Lesson for the Lord’s Day

And they shall kill Him and the third day He shall be raised again. And they were exceeding sorry. Matthew 17:23

A well-respected and well-liked senior official (we’ll call him Joe) in the police department was apparently caught breaking the police department’s policies, and was called into the commissioner’s office. Word shortly afterward leaked out that Joe had been fired, and he disappeared from the department. His fellow workers were very surprised, because Joe had always been known as an honest and hard-working cop. They felt management had been too heavy-handed with him, and they were sorry to see him go. Three months later, they learned the truth. Joe had not been fired, after all. He had been assigned to an under-cover investigation where his work resulted in several corrupt city officials being arrested. When Joe returned to his regular duties, he was hailed as a hero by the men and women who had previously been sorry to see him depart. Perhaps Joe’s case is a little like that of the Lord Jesus in our text, with the disciples sorry about His mission.

From the disciples’ perspective, and knowing their limited grasp of the real purpose for the Lord Jesus’ mission, we can understand how they would be sorry to hear that He was to be killed. They had come to love and appreciate Him; He was their closest friend and confidant. They had come to worship and revere Him as they watched His miracles. They had come to respect Him as they heard Him teach and confound the religious leaders. To think of Him being killed was more than they could accept. In truth, they had heard only half of His announcement, missing the reference to being raised again. And they never questioned Him as to His purpose for being killed, as they appeared to consider Him to be willing to be a martyr to a great cause. No wonder they were sorry. But they were wrong.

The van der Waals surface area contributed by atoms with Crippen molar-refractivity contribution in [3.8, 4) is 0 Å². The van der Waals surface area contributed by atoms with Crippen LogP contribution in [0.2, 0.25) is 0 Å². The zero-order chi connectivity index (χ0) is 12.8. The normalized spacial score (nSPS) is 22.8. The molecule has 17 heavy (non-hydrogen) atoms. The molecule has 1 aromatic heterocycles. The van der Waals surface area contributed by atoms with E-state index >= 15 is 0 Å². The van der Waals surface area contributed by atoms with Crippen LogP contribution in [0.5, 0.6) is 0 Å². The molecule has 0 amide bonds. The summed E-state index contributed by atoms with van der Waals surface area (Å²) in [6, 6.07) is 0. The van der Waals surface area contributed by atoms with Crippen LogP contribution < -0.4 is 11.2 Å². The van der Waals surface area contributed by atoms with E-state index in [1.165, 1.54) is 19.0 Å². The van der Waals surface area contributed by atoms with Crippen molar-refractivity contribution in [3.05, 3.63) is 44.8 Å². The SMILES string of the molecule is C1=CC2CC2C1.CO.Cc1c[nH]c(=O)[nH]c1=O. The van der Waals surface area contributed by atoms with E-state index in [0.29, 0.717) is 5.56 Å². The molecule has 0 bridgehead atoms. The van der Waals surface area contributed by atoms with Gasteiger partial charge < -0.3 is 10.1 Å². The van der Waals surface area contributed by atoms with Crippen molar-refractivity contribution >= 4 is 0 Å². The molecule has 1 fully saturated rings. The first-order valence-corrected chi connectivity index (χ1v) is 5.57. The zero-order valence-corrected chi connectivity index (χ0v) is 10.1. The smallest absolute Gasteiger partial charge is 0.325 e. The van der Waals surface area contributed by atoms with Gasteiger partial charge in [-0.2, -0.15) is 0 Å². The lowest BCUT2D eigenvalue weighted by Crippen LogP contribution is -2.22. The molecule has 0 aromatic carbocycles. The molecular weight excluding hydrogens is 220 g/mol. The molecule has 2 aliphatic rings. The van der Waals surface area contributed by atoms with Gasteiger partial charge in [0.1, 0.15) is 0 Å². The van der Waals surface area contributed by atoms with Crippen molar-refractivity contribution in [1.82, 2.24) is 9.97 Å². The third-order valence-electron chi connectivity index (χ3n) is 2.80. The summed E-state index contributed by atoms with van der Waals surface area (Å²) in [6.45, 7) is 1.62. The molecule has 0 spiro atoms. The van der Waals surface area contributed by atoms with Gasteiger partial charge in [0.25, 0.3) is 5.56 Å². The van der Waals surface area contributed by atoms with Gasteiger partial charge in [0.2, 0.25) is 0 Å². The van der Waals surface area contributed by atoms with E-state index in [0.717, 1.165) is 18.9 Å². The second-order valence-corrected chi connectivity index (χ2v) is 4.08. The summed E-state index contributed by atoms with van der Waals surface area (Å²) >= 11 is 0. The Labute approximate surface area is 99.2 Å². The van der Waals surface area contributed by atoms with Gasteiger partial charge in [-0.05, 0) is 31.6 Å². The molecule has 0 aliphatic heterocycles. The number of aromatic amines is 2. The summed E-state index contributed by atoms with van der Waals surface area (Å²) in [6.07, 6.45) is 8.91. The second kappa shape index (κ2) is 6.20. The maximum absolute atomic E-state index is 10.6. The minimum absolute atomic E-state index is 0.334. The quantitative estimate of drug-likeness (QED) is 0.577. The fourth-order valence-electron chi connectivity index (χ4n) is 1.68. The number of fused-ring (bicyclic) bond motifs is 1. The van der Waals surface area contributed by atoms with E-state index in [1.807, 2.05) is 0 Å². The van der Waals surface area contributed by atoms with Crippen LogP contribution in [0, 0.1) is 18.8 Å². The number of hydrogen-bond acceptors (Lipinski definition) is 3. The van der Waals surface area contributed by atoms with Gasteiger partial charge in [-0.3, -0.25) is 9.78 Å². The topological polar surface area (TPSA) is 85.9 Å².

As we consider the death of the Lord Jesus, with the full accounts of the four Gospel writers, and with all of the teachings of the New Testament, we are sorry, too. But we are sorry that it was our sins that drew Him from Heaven’s mansions to earth’s bowers, that led Him through a lonely path of rejection and poverty in His own creation, that caused Him to hang in torments, shame, and oppression on the middle cross of Golgotha. The sorrow we feel is that such a Saviour must die for the likes of us. But we are not sorry that He died! No, the reality that Christ died for our sins is one of the most wonderful truths we have ever appreciated. Our hearts swell in gratitude and joy to know that He died for us.

This is my boast, and this my song: Jesus died for me! -Jim MacIntosh

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